. . . I could be spring’s wet rupture under a blossom moon Ellen Crow
I know that happiness is an inside job, that we can’t buy it and no one else can give it to us either. I know that it springs from an ever-present inner well and it is up to each one of us to draw from our own flowing waters. I know this with my whole Being. And it doesn’t need to be a sunny seventy-degree day and the harbor doesn’t need to be sparkling with a million gleaming diamonds and you don’t need to be on a vacation to feel it, this happiness that grows inside of you. It’s there for you always. And . . . and, oh my goodness, to feel the sun on your sun-hungry skin! And to revel in a day that is yours, yours from beginning to end, to plan it in a way that feels good to you! And to be on an adventure in a land far away! That, that is a recipe that feeds your inner happiness!
It was such a day, two weeks ago, in Sydney, Australia, for Cam and I, and for the countless others who were outside enjoying this Sunday of unusually warm autumn weather. In the morning, at Central Quay, we had climbed aboard the Manly Ferry, had reveled in the sparkle and the deep cobalt blue and the sun shining down on us as the ferry cut through the harbor’s waters on its way toward the open sea and the point of land and bay that makes up Manly. As we had leaned over the side of the ferry, we had watched the sailboats fly on by with their spinnakers billowing, and the dragger boats heading out to sea, and the sleek white yachts anchored in coves and bays. It was a high-flying breathe-in-the-salt-air-of-a-thirty-minute ride to Manly and a spacious afternoon of exploration. We had soaked it all in. How could you not? On the open ocean side of the town, the white-sand beach had been speckled with people, some in bikinis, some in long pants, some riding those curling splashing waves on their boards. We had walked barefoot in the sand, dipped our feet in the waves, eaten the best-tasting falafel sandwiches at a corner café called Alchemy, and, all afternoon, we had hiked on a trail along the cliffs overlooking ocean and harbor, had dipped down into coves and up into juniper thickets, through forest and over the rock. It had been glorious, and all along the way we had met other people who also seemed to be feeding their inner happiness.
So, it was no surprise that, in the early evening, when we squished ourselves into the bulging crowd that was about to board the ferry back to Central Quay, we were bumping up against happy people, people filled with waves and sand and sun and memories of a day well-spent. And it was in the open bow of the ferry that we now found ourselves as the sun was setting and we were heading back to the city. And that was good enough. That was desert for me, and, I suspect for the other passengers as well, as we faced east away from the direction the boat was heading, as we instead turned our heads back toward the breeze and the point of now-shrinking land and the open sea. The blue sky was deepening as evening set in, and I was standing by now, leaning up against some piece of this massive ferry, just soaking it all in. I was feeling pure happiness in that breezy moment, and that is when it happened, something new, something glowing and golden that was lighting that point of land where we had played all afternoon, something radiant now and growing, something bulging and exploding. All of this happened in a matter of seconds, this huge round ball of orange blazing light that lifted itself, lifted itself right out of that ocean and up over that point of land and just hung there, huge and suspended, for all of us to see.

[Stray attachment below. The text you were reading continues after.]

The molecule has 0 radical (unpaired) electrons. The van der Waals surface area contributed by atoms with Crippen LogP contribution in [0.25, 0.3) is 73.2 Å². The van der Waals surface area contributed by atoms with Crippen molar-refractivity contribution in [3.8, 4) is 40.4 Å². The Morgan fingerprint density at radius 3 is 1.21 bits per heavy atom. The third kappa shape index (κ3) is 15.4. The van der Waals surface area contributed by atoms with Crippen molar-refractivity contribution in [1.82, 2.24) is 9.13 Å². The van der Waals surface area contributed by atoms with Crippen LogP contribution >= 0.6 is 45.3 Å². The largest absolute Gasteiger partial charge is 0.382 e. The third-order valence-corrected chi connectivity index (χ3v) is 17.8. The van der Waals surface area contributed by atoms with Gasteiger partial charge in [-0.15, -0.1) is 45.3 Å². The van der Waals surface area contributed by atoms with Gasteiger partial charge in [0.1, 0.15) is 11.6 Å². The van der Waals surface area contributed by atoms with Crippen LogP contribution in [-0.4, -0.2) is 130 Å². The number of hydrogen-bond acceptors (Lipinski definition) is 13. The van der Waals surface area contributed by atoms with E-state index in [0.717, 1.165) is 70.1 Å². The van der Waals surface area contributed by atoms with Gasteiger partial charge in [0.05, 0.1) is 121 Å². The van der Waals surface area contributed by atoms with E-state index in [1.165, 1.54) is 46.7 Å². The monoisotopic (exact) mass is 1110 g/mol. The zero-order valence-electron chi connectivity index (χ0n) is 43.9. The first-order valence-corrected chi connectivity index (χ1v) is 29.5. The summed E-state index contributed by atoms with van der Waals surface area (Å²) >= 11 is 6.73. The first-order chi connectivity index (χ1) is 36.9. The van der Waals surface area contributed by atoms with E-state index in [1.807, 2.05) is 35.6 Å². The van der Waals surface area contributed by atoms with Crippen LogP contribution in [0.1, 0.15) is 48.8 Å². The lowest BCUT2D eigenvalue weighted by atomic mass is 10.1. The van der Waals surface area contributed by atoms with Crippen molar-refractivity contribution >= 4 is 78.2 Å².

It was a reflex action. Pure and unbridled. It bubbled up and over from that deep well-spring inside of us! The moon!!! The moon!!! People, probably thirty of us in the bow of that ferry, people from all over the world, yelling and laughing and pointing our fingers. The moon!!! The moon!!! In English, in Chinese, in some European language I couldn’t identify, we were calling out, to this glorious super-sized ball of orange, calling out and laughing as it floated over the horizon. We were calling out to each other, we were snapping photos on cell phones and cameras, we were following this giant yellow perfectly round ball that was now hanging over the land and now hanging over the sea and now rising above the land again and over the harbor, that was now lifting itself above Sydney’s glorious harbor, lifting itself above the Opera House, lifting itself up into the wide open sky, lifting us up into wide open sky in a glorious aria of group happiness.